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Ghost-Town Hikes for Families in Western Washington

Into the wild and back in time on kid-friendly history hikes near Seattle

Maegen Blue

Published on: July 10, 2023

Ghost town hikes near Seattle include the Monte Cristo townsite and an abandoned cabin hikers can see along the trail
An abandoned cabin at the Monte Cristo townsite. Credit: Sean Munson/Flickr CC

Take the kids on a history adventure

The day had started out warm and sunny, but just as we’d reached the trailhead clouds had rolled in, and now we found ourselves under a steady rain as we tried to navigate an overgrown path thick with mud. I tried to sound confident for my two grumbling children, but the truth was I wasn’t sure where we were. I was about to suggest to my husband that we turn back when I heard my 11-year-old gasp.

“What?” I asked.

“There,” he said, pointing to an old stone marker just peeking out of a thicket of undergrowth.

“Mom,” he said, “This one is for a little kid.” We had found Franklin Cemetery and a real-life history lesson on the hardships of life in the 1800s.

My family's first ghost town hike was inspired by my desire for a walk that would feel like an adventure without requiring us to trek too far from home. We’ve been hooked on these hikes that take us out in the wild and back in time ever since.

Ghost town hiking tips

The term “ghost town” generally refers to a town abandoned by its residents, usually after the boom and bust of the local economy. In Western Washington, most ghost towns were once at the center of an active coal mining industry, which boomed during the late 1800s and early 1900s and collapsed almost as quickly with the rise of petroleum, gas and hydroelectric power.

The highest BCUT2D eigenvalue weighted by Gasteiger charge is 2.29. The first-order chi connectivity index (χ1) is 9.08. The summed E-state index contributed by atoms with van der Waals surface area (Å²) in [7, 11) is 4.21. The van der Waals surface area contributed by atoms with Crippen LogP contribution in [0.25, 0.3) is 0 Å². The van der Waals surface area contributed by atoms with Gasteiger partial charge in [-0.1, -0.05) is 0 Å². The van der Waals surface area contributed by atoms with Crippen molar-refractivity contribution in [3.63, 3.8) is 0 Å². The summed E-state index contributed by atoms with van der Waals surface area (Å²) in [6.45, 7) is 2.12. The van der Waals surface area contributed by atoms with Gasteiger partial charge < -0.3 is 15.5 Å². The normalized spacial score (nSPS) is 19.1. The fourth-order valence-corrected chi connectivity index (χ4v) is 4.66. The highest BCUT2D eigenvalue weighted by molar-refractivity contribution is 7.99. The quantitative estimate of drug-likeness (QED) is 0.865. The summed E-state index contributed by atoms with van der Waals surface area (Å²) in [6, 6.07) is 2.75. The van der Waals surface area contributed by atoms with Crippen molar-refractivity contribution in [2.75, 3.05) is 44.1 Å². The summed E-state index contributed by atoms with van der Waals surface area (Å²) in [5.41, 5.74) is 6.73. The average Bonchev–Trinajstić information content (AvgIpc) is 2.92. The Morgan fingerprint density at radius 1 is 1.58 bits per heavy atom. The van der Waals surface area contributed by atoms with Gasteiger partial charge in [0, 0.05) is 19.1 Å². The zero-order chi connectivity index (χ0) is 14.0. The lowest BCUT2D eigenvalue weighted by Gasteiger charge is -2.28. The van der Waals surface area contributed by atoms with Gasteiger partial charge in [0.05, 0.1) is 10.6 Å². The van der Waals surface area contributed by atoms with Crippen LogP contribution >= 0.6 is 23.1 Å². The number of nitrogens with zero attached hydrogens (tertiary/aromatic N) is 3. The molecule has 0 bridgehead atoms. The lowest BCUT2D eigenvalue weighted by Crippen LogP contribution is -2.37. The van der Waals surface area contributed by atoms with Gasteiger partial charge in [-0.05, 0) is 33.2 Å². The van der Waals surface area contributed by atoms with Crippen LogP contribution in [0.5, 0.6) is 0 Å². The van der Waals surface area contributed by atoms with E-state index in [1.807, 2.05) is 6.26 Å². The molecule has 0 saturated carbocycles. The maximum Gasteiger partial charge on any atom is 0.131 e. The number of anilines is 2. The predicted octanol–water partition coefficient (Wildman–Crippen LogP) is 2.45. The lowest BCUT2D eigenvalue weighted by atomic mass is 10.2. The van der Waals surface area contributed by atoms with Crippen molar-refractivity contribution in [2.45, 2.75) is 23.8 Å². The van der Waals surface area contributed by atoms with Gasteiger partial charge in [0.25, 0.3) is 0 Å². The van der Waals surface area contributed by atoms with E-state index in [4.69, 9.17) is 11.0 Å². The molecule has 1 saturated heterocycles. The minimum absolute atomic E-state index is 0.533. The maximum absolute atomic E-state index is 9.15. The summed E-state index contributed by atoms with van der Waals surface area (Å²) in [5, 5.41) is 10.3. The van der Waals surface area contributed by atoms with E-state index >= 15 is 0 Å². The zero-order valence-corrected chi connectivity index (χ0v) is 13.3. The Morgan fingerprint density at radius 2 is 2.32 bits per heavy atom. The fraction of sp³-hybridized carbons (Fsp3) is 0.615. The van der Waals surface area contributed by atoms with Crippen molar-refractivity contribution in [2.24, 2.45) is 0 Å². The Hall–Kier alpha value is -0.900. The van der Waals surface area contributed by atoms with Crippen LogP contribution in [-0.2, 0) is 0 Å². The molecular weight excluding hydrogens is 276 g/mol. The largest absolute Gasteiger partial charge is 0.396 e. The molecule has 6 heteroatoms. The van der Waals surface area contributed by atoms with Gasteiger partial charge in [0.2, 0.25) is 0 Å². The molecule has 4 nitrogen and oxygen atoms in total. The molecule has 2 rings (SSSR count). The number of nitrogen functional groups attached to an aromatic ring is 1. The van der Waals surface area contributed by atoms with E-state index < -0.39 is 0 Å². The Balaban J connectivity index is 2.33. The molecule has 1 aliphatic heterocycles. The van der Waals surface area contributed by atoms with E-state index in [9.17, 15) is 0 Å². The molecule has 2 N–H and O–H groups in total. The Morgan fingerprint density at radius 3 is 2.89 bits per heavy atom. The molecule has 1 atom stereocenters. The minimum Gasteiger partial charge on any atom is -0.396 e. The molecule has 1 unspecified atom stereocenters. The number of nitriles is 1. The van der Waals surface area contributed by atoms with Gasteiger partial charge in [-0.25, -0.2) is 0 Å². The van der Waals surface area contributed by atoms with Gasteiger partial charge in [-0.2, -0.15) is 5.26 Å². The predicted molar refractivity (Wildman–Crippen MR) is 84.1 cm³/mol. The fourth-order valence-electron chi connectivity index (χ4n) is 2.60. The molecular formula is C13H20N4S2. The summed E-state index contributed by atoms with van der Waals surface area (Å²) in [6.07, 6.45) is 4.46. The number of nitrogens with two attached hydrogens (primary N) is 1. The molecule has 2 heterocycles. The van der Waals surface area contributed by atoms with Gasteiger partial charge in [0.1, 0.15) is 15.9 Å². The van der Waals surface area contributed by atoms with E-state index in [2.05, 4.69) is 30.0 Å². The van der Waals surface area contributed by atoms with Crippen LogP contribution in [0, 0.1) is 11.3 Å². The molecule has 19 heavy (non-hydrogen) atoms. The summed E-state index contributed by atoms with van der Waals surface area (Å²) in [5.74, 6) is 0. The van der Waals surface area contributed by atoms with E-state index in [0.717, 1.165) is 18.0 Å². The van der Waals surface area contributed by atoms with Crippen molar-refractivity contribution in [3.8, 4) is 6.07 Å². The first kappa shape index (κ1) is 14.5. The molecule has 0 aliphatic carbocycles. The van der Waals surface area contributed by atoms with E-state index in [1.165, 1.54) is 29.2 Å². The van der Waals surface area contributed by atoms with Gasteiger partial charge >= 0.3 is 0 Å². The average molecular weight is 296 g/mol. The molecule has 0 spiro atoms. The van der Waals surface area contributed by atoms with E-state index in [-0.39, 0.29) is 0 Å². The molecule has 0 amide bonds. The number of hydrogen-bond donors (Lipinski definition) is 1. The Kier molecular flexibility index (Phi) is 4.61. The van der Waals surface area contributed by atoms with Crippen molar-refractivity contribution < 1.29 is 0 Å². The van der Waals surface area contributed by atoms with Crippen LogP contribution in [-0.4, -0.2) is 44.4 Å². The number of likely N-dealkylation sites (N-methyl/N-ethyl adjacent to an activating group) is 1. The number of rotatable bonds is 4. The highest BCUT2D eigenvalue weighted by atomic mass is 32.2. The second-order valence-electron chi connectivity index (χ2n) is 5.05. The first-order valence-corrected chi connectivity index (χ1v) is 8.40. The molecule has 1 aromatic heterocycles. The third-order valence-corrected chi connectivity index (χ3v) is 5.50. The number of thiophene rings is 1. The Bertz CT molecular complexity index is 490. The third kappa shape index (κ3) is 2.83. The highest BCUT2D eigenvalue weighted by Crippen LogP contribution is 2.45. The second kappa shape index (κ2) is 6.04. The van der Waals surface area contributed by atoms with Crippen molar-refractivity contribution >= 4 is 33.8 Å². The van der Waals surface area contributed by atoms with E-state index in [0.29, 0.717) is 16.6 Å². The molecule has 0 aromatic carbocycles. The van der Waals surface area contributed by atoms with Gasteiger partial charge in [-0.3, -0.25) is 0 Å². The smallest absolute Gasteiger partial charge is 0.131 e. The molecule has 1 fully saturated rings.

Today, it’s possible to find the remains of some of these towns, but there are a few things to know before you go:

  • Although some of the outings described here are more walks than hikes, it’s still a good idea to carry the 10 essentials, and review safety tips info for hiking with kids.
  • The ground in these areas is soft, and we have found thick mud on these outings, almost year round, so dress appropriately.
  • Be cautious and respectful. All the mine shafts described in this article have been sealed. But still be cautious around old structures and relics. If you’re lucky enough to find a real piece of history, leave it for others to enjoy.
  • While the Coal Creek trail and the trails on Cougar Mountain are easy enough for hikers of all ages, the other hikes described are more challenging and will be of most interest to children old enough to appreciate (at least a bit) their historical significance.

First trail: Red Town Trail

Image credit: Sean Munson/Flickr CC

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